The USCIS prefers not to separate families. Chargeability allows a spouse or child of a preference immigrant to “accompany” or “follow to join” the principal beneficiary of an immigration visa – by charging their priority date to the country of the principal beneficiary. If the spouse or children can’t adjust their status independent of their relationship with the principal immigrant, the spouse/child “derives” their status from the principal immigrant.

The terms “accompany” and “follow to join” are different. The Department of State “generally considers the derivative spouse or child to be “accompanying” the principal when issued an immigrant visa or adjusting status within six months of the date DOS issues a visa to the principal or the date the principal adjusts status in the United States.”

“ In contrast, there is no specific time period during which a derivative must follow to join the principal.”

Who qualifies as a derivative spouse?

The derivative spouse can use the priority date of the principal immigrant if all of the following apply:

  • “The marriage between the principal and the derivative spouse existed at the time the principal either adjusted status or was admitted to the United States as a lawful permanent resident (LPR).”
  • “The marriage continues to exist at the time of the derivative’s adjustment of status.”
  • “The principal remains in LPR status at the time the derivative adjusts status.”

Who qualifies as a derivative child?

The derivative child can use the priority date of the principal immigrant if all of the following apply:

  • “The derivative child was acquired prior to the time the principal either adjusted status or was admitted to the United States as an LPR”
  • “The child continues to qualify as a child under the statutory definition (unmarried and under 21 years old) or otherwise under the provisions of the CSPA, if applicable”
  • “The principal remains in LPR status at the time the derivative adjusts status.”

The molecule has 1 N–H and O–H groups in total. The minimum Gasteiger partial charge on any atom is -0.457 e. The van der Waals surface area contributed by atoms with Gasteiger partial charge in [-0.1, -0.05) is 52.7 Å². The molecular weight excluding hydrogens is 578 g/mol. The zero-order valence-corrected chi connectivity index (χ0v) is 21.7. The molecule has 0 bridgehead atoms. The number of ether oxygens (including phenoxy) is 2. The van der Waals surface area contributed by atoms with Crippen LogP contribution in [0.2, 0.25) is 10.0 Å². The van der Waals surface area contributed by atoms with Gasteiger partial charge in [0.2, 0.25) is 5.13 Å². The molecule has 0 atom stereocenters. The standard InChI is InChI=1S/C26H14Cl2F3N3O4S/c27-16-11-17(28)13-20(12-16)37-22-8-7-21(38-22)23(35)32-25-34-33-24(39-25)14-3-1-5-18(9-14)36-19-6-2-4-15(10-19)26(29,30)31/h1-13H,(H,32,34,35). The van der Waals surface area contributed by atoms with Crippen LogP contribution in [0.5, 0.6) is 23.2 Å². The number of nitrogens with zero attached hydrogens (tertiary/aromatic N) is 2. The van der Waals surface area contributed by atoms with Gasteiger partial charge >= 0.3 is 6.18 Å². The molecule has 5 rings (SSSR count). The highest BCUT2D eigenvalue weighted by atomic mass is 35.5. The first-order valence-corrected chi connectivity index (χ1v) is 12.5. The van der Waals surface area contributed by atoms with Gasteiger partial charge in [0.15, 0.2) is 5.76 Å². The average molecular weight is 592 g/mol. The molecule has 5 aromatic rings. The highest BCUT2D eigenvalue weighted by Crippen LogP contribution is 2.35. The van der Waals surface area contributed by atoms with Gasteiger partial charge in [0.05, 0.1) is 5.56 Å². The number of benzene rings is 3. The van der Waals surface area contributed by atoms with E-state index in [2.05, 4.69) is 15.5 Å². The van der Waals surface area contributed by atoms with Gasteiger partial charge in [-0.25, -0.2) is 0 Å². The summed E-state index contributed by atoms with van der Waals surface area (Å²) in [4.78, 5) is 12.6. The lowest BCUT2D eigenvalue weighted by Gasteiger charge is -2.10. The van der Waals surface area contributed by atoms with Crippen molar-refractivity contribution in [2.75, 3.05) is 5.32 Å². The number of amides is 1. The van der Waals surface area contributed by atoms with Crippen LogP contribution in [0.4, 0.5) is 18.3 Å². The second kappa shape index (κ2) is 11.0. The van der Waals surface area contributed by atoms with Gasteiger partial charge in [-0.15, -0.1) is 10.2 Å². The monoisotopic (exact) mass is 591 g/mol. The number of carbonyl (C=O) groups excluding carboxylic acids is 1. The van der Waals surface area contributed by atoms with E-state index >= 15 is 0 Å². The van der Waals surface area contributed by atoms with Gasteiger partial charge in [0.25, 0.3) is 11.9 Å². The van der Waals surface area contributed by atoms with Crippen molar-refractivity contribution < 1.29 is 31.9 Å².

If a principal’s natural born child is born after the LPR admission date or adjustment – the child may accompany or follow to join the principal as a derivative – if born of a marriage that existed at the time of the principal’s admission or adjustment to LPR status. In this scenario, the child “is considered to have been acquired prior to the principal’s obtaining LPR status and is entitled to the principal’s priority date.”

“An adopted child who was not able to accompany the principal because the two-year legal custody and joint residence requirements had not yet been met when the principal immigrated may become eligible to follow to join the principal. This may apply in cases where the child still qualifies as a “child” once the legal custody and joint residence requirements are met. Residing with either adoptive parent will meet the joint residence requirement with respect to each adoptive parent.”

Derivative Spouse and Child

USCIS can’t approve the Form I-485 for a derivative applicant until the principal applicant has been granted lawful permanent resident status – except for “U nonimmigrants, asylee derivatives, and refugee derivatives adjusting status.”

A few other ways some additional family members may qualify as derivative applicants (which means they can adjust their stats) include:

  • “Adjustment applicants in T or U nonimmigrant status”
  • “Applicants under Section 13 of the Act of September 11, 1957 (Public Law 85-316)”
  • “Those applying as dependents under HRIFA”

For help understanding, if a relative qualifies for derivative status, call Herman Legal Group at 1 (800) 808-4013 or complete our contact form to speak with us.

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